Sellers who market hacked accounts for Call of Duty: Warzone are running out of stock, suggesting new security measures are hampering this black market, Motherboard has learned.
Warzone is one of the most popular online battle-royale games, with around 100 million players, according to the game's publisher Activision. The game is free, but players can buy or earn upgrades by reaching certain goals or beating challenges, which give them custom and rare weapons or skins. This has created an underground market where hackers takeover players' accounts that have valuable upgrades and resell them.
Some of these hacked accounts can cost as much as $300, according to listings in Discord channels viewed by Motherboard. For accounts with unlocked Damascus, the hardest to obtain weapon skin in the game, the price can be as high as $2,000. But thanks to beefed up security, hackers are having a hard time getting new accounts.
"Since accounts are in short supply due to security measures changing, we'll now be offering a variety of unlock services. In short we can help you unlock pretty much anything in [Modern Warfare / Cold War]," read an announcement in one of the Discord channels.
"I wish I got any good news, so far none :) [Call of Duty] market is pretty much fucked in terms of lobbies and accounts," one of the channel's admins wrote.
A listing published by an established seller and admin in another channel showed that it was "out of stock."
In that channel, a user asked when "aged accounts," meaning accounts that weren't just freshly created, and so may come with additional upgrades unlocked, and potentially be useful for cheating with less chance of detection, were getting restocked.
"Never," responded another user.
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Older accounts may have certain skins from earlier seasons of the game, which are no longer available, already unlocked. This can include the popular black Roze skin, which at one point gave players a distinct advantage over others because the character's dark outfit made it harder for opponents to spot.
"They are gone," said another user.
"Why are aged so expensive now?" asked another.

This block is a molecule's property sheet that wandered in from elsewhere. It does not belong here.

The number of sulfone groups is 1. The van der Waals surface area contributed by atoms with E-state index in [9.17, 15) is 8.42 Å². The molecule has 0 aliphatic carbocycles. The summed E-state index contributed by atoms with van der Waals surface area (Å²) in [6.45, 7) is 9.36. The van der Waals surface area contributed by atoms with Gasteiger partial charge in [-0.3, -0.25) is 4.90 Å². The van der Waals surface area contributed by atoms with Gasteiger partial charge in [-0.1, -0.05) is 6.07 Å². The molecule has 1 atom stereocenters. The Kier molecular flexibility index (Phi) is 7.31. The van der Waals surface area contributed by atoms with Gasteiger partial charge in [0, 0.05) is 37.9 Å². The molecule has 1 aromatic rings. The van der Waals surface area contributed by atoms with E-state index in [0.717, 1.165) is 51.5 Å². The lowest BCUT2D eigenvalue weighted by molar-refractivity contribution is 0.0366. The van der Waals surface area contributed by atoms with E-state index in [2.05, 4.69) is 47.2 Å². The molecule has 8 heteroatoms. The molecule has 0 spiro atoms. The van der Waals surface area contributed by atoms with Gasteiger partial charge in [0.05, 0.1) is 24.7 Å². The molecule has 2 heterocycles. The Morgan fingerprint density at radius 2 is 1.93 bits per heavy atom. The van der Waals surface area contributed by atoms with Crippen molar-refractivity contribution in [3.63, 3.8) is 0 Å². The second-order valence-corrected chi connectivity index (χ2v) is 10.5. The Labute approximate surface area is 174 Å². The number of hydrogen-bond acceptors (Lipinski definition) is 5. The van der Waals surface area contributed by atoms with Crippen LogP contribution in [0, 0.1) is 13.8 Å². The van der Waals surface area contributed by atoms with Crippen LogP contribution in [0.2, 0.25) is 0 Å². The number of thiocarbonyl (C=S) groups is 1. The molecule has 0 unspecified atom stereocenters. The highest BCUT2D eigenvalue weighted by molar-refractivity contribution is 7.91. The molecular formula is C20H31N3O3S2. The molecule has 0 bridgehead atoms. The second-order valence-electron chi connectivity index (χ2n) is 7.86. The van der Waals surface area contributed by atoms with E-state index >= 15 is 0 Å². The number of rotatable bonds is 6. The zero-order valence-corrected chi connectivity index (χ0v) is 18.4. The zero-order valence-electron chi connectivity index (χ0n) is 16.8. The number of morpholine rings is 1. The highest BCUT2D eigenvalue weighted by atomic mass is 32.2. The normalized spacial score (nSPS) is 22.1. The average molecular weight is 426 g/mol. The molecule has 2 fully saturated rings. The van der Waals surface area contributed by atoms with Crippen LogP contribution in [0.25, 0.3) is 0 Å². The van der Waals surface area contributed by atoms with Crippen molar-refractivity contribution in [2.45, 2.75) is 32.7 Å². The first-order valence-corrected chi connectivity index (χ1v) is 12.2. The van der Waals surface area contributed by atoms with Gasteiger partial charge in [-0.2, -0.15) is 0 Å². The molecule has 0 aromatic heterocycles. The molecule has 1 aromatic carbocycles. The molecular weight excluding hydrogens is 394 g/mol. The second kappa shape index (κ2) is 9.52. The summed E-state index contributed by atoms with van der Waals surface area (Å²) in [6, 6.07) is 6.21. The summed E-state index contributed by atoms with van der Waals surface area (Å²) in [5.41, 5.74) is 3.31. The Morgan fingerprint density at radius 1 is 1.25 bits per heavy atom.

The answer is that Activision has been implementing new security features to strangle this underground market, according to a games industry source with knowledge of anti-cheat technology, who asked to remain anonymous as they were not authorized to speak to the press.
The company has implemented a captcha system that slows down the automated tools that the hackers use to brute force accounts using public lists of previously hacked passwords. Moreover, as the biggest sellers have dozens of accounts, Activision is able to track and identify those stocks and account farms and ban them all, the source said.
"The price of cheating has been going up: you have to buy accounts, buy a more expensive cheat and buy a spoofer these days," they added.
While the stock of hacked accounts may be drying up a bit, "the selling won’t stop," as the industry insider put it. There are dedicated websites for hacked accounts, as well as sellers on eBay.
Ever since Activision launched Warzone in March of 2020, the company has been playing a game of cat and mouse with cheaters.
Last week, the game's studio announced that it had banned 50,000 accounts, the latest ban wave targeting cheaters. Since the game's launch, the company has banned at least 600,000 accounts, according to an unofficial count. Activision also added two-factor authentication last year, prompting players to add a phone number to their accounts, making it harder for hackers to take over their accounts.
Activision did not respond to a request for comment.